councillor briefing: making defensible planning decisions

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  • Making Defensible Planning Decisions

  • What is PAS ?PAS is a DCLG grant-funded programme but part of the Local Government AssociationGoverned by a sector led board 10 staff commissioners, generalists, support

    PAS exists to provide support to local planning authorities to provide efficient and effective planning services, to drive improvement in those services and to respond to and deliver changes in the planning system

  • We need your feedback

  • Objectives for this sessionThink about how decisions are madeAnd how they might be improvedSo that you can justify them to:ApplicantsResidentsInspectorate Avoid costly mistakes Enhance Councils reputation as good people to do business with

  • We will look atContext for planning decision makingCouncillors roleTaking defensible decisions and avoiding unreasonable behaviourConsequencesA case study from here

  • The job of the planning decisionsPlanning isnt just about stopping bad stuff from happening

    Its proactive, encouraging development that delivers the right stuff for your community and accords with your plan and strategic objectives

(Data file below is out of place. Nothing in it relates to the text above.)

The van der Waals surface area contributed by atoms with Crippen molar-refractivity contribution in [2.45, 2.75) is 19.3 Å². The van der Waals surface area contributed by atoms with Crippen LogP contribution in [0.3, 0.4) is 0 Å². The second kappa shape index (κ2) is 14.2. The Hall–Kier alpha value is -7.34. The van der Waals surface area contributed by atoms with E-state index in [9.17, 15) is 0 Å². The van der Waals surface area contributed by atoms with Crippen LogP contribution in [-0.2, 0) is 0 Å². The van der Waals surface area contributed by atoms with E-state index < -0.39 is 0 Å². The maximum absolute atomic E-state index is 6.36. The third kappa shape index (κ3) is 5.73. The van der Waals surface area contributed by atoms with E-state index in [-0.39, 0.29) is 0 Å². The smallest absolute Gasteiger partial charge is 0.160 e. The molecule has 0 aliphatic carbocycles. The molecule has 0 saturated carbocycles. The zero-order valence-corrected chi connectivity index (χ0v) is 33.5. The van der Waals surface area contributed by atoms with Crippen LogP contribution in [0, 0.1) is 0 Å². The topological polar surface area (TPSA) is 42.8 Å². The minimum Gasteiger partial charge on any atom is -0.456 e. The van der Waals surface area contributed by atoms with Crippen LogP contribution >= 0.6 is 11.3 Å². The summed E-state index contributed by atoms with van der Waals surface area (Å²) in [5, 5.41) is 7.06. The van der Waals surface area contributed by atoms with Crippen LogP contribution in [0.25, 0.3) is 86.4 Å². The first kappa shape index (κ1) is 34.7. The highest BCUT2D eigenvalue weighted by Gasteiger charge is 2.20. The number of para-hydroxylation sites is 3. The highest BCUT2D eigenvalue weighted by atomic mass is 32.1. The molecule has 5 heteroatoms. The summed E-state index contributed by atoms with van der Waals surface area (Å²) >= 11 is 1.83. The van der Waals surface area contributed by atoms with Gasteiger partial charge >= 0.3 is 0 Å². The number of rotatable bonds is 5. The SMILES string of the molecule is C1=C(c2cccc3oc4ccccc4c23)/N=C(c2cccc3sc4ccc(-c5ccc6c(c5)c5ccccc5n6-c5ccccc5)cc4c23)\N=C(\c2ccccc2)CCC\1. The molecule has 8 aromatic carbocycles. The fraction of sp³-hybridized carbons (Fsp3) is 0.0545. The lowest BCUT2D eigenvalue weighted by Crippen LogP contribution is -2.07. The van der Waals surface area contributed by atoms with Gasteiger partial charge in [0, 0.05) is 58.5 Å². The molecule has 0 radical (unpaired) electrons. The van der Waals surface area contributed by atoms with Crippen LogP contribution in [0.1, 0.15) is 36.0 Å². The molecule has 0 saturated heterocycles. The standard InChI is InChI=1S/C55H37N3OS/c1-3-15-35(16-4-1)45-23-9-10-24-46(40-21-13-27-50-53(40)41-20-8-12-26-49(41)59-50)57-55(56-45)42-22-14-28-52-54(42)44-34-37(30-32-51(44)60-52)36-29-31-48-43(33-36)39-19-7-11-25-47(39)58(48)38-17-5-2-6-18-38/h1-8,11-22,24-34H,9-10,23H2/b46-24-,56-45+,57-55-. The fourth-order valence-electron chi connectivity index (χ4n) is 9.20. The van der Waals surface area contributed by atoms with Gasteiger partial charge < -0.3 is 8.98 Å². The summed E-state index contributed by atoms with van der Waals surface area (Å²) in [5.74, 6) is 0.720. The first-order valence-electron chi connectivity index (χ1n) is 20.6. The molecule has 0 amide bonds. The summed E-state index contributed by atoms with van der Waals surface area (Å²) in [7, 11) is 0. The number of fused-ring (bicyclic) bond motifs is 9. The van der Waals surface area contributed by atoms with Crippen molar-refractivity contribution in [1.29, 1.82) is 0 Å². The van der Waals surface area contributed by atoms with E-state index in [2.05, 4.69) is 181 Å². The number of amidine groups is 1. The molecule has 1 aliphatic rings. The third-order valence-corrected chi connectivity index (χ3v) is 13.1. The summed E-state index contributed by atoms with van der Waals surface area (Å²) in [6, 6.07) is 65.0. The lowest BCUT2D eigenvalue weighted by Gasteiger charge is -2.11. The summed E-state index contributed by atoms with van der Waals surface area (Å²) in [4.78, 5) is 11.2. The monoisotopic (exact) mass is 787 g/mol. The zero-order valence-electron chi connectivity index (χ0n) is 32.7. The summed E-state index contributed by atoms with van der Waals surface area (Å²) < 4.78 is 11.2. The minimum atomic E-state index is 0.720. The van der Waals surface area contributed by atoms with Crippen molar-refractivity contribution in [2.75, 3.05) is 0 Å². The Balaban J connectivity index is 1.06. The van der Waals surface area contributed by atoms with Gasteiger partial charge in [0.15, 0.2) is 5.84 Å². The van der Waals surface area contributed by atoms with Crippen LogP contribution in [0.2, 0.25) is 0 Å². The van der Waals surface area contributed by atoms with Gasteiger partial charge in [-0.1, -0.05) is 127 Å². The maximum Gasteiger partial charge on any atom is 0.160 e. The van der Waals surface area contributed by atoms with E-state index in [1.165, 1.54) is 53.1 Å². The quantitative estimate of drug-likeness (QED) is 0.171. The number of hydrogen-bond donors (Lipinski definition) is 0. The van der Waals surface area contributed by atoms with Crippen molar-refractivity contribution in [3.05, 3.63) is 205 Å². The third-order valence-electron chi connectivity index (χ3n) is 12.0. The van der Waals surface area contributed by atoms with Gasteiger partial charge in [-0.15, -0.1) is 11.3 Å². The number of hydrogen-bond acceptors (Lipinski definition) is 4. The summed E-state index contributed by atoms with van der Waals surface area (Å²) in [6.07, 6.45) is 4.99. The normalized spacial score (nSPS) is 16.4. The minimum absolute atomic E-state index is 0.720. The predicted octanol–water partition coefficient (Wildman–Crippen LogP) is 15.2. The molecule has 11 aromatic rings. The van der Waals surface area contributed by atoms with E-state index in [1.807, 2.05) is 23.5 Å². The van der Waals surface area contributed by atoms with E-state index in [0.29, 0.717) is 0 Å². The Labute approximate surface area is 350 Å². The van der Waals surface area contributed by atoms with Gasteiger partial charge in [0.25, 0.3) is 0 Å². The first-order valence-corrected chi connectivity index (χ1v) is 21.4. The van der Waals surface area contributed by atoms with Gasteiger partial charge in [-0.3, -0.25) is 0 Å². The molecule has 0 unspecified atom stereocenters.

• Planning creates headlines

  • The context for decision making

    Development requires planning permission. Some of which is permitted (PD)Nearly all decisions (99%) are taken by local authorities Some are taken by Government (major infrastructure), the Inspectorate (for government), the Greater London Authority, and agencies (joint planning units, development corporations) Refusals (and conditions) are open to appealCosts for unreasonable behaviour Judicial Review and Ombudsman

  • national policyNational Planning Policy Framework (NPPF)National Policy StatementsG&T policyPlanning Practice Guidancelocal policy development plan neighbourhood policiesneighbourhood plans

    Planning in England is policy-led

  • The Councillors role Officers deal with over 90% of all applications (delegated)Leaving you to deal with the most contentious (where the weight given to the balance of planning issues needs Committee involvement)Each development proposal considered by the Council involves an assessment of the balance of all material considerations based on evidence

  • What is a councillors role and does your role change? As an area committee memberAs a member of the planning committeeAs a ward memberAs a member of the CabinetAs a member of a political group

  • Duty of an elected member Dealing with decisions on planning proposals your duty is to the whole communityAvoid bias: predisposition v predeterminationConsider the implications for the wider community not just those making representationsOnly take into account material planning considerations including precedents and previous decisions benchmarksBase decisions on evidence not hunch reasonablenessJurist or elected representative?